Let me guess, you are probably saying to yourself ‘Yeah, yeah Darren, that’s just a long-winded way of saying you play games for a living’.  I’ll admit, to a certain extent this is true but we, as video games testers, play games in a different way that you might at home.  We run into walls to make sure they have no gaps or holes.  We check every line of text in the game to make sure there are no misspellings or rude words.  We are the ones that play the game, from start to finish, over and over and over again for weeks on end, just to ensure the game doesn’t break.  It’s sometimes a thankless and boring task (and I’ll get into this in a future blog post), but there is a reason I have been doing this for almost half of my lifetime: because I love this, I love video games and to be a video games tester you have to.  Every great tester is driven by an innate curiosity to explore and push a game to its limits; a desire to make sure that every game they get their hands on exudes the utmost quality and, above all else, has a huge passion for video games.

Hopefully now you understand what a video games tester is and what it is they do.  In future posts I am going to open the door of Quality Assurance a little wider; telling you the ups and downs of the job, letting you know exactly how we go about testing a video game and, if you are lucky, I may even let you in on a ‘day in the life’ of a tester (minus the ‘stuffing our faces with donuts’ and ‘going to the bathroom’ bits).  Thanks for reading!


About the Author: Darren

11 Comments + Add Comment

  • Darren
    I enjoyed your blog post and really like your writing style!
    It is an interesting job and I would like to hear more about it. I also don’t mind some incoherent ramblings.
    Please write more!

    • Thank you Leah! You are far too kind. From these comments I can assume one of two things:

      1) You had a liquid lunch.
      2) You have exquisite taste.

      …lets assume it’s #2 ;)

      I have another blog post coming up soon detailing the ups and downs of being a tester so keep your eyes peeled.

      Thanks for the support!

  • Awesome post, Darren! I can’t wait to hear more from you!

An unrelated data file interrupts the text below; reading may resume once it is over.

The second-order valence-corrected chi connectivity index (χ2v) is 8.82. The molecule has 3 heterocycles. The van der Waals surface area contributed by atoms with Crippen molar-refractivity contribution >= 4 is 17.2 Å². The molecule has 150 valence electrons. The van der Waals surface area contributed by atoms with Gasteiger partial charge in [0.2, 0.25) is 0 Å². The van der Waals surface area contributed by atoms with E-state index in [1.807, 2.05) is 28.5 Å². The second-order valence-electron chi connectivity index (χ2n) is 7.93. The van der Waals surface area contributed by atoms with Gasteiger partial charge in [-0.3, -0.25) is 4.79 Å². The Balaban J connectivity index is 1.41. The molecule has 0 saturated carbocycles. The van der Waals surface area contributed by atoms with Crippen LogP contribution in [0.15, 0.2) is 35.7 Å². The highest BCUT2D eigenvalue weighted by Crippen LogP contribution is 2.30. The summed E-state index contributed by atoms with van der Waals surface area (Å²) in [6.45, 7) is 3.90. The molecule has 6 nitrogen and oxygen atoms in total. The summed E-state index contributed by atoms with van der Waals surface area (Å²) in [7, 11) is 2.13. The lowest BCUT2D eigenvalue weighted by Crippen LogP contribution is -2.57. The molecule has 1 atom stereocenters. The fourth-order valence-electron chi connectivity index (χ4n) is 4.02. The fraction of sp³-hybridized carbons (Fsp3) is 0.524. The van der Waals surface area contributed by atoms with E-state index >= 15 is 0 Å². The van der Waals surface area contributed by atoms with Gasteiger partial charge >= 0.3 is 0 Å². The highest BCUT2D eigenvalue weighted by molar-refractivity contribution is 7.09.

• Thanks Amanda!

      …although you were telling me at lunch I was (and I quote) ‘boring’…whatsupwidat?

  • Good introduction to QA & I’m looking forward to more specific information about your day/job!

    • Thank you!! I didn’t know people would be so interested!

  • D – great post. Sounds like a very hard job, whilst I love video games, whether I could do it day in day out is another thing. Thank you for assuring we have quality in our games. Keep it up. K

    • Thanks! :) See, I told yoo I dun right gud! :P

      I don’t want to make out like I have the worst job in the world…far from it. I love my job, I love the company I work for…hell, I wouldn’t have dedicated almost half my life to this career if I didn’t. I am just hopefully opening the door a little to either people who are interested in getting into the industry. Hopefully, if people know what to expect a little more, perhaps it will even raise the profile and ‘quality’ (no pun intended) of the profession itself.

  • [...] for us so we have no glitches in our play time. Find out what being a QA Director for BBB is like here, also check out their latest app Burn the Rope. LikeBe the first to like this post.▶ No [...]

  • Darren, I thought this blog post was really really cool. I was wondering if I could apply to be a part of the team at BBB. Specifically in the “QA” department.

  • [...] for us so we have no glitches in our play time. Find out what being a QA Director for BBB is like here, also check out their latest app Burn the [...]